The west porch finds its natural place between the two towers. The entire aesthetic of these three gates springs from the Flamboyant era: trefoil, curly kale, finials, large gables which cut into the mouldings and balustrades. Pinnacles and recesses embellish the buttresses whilst an entire bestiary appears: monsters, dogs, mysterious figures, gargoyles, and with them a whole imaginary world promoting a religious and political programme. Even though most of the saints statues have disappeared an armorial survives which makes the doors of the cathedral one of the most beautiful heraldic pages imaginable: ducal ermine, the Montfort lion, Duchess Jeanne of France’s coat of arms side by side with the arms of the Cornouaille barons with their helmets and crests. One can imagine the impact of this sculpted decor with the colour and gilding which originally completed it.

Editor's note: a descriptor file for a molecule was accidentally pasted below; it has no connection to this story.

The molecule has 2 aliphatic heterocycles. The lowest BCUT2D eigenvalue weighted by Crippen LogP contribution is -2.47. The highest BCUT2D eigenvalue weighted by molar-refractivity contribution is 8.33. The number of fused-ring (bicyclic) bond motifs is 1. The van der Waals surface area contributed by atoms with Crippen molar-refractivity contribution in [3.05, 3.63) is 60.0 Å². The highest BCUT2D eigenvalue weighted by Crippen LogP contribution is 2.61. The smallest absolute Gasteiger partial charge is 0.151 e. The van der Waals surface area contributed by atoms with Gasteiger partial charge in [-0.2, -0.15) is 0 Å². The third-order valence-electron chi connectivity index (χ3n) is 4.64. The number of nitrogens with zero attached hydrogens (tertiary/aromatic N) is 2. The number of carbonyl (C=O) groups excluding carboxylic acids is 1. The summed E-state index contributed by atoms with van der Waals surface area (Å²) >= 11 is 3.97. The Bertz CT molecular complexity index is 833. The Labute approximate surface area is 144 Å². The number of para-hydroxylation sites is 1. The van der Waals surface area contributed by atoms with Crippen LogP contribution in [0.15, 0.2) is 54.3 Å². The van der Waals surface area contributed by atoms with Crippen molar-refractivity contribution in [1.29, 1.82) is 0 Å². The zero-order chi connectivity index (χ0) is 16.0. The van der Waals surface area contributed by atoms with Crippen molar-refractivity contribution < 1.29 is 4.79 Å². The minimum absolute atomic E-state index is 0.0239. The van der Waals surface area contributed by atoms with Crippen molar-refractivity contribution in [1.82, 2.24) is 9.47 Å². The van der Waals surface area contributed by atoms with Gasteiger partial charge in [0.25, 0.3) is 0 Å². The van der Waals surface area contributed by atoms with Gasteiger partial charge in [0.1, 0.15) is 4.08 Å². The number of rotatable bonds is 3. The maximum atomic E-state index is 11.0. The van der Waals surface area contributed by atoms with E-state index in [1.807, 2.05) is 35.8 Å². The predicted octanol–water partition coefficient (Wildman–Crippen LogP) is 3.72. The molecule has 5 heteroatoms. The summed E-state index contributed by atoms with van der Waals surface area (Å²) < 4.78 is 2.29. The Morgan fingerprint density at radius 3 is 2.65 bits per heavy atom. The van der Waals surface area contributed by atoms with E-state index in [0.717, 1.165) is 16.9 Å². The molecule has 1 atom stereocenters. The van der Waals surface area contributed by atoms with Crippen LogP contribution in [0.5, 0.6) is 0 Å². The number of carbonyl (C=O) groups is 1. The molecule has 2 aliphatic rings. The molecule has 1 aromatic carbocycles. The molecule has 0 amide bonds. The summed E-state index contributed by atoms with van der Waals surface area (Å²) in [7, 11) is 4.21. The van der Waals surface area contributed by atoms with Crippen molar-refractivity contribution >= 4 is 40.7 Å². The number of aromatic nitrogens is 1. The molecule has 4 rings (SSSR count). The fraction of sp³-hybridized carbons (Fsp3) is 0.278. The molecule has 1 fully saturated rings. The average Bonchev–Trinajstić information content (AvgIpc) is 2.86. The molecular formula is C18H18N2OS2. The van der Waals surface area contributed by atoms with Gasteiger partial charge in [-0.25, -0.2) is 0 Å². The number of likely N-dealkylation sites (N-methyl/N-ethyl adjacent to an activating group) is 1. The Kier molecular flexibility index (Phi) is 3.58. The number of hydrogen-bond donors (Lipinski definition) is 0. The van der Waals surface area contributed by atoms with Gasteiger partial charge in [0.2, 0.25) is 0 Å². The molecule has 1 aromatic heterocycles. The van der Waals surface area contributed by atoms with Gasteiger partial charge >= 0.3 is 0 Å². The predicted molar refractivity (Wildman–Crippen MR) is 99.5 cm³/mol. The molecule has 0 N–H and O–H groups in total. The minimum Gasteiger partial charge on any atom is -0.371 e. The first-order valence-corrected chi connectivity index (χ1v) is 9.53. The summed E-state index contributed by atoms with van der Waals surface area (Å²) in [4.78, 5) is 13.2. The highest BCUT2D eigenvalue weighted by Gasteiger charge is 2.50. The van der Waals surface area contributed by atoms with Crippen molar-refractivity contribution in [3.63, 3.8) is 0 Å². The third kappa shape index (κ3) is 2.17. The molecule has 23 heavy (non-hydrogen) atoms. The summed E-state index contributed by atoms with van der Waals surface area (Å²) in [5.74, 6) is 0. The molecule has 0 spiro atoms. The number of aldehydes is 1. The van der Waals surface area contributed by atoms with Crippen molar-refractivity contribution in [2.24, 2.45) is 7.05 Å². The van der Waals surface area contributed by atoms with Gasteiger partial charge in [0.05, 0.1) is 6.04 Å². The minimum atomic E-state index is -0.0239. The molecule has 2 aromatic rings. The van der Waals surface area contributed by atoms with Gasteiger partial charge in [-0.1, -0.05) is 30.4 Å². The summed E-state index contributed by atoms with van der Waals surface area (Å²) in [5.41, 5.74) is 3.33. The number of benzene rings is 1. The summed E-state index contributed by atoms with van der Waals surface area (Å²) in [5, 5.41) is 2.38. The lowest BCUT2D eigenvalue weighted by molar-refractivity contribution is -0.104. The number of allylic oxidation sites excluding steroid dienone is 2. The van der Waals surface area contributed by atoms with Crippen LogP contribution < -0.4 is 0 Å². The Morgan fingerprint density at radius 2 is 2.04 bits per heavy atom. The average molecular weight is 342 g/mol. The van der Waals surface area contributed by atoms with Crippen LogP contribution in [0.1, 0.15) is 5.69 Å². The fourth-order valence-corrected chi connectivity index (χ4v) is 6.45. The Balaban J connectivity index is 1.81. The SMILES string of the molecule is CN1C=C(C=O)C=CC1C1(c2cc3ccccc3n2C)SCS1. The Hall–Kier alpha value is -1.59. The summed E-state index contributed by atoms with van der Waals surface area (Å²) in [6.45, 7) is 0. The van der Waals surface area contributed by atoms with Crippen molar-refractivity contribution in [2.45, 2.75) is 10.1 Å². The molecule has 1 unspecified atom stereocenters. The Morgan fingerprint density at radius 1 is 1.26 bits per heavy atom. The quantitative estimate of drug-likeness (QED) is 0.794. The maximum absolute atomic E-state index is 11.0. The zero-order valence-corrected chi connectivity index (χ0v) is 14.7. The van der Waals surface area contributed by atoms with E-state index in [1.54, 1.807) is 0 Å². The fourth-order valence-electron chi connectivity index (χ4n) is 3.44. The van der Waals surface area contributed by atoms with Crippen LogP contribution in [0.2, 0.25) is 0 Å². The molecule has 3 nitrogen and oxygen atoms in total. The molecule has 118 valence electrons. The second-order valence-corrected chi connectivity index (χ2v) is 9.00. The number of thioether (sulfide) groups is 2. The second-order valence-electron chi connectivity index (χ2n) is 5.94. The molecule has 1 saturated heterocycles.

At the start of the 16th century the construction of the spires was being prepared when building was interrupted, undoubtedly for financial reasons. Small conical roofs were therefore placed on top of the towers. The following centuries were essentially devoted to putting furnishings in place (funeral monuments, altars, statues, organs, pulpit). Note the fire which destroyed the spire of the transept cross in 1620 as well as the ransacking of the cathedral in 1793 when nearly all the furnishings disappeared in a « bonfire of the saints ».

The 19th century would therefore inherit an almost finished but mutilated building and would devote itself to its renovation according to the tastes and theories of the day.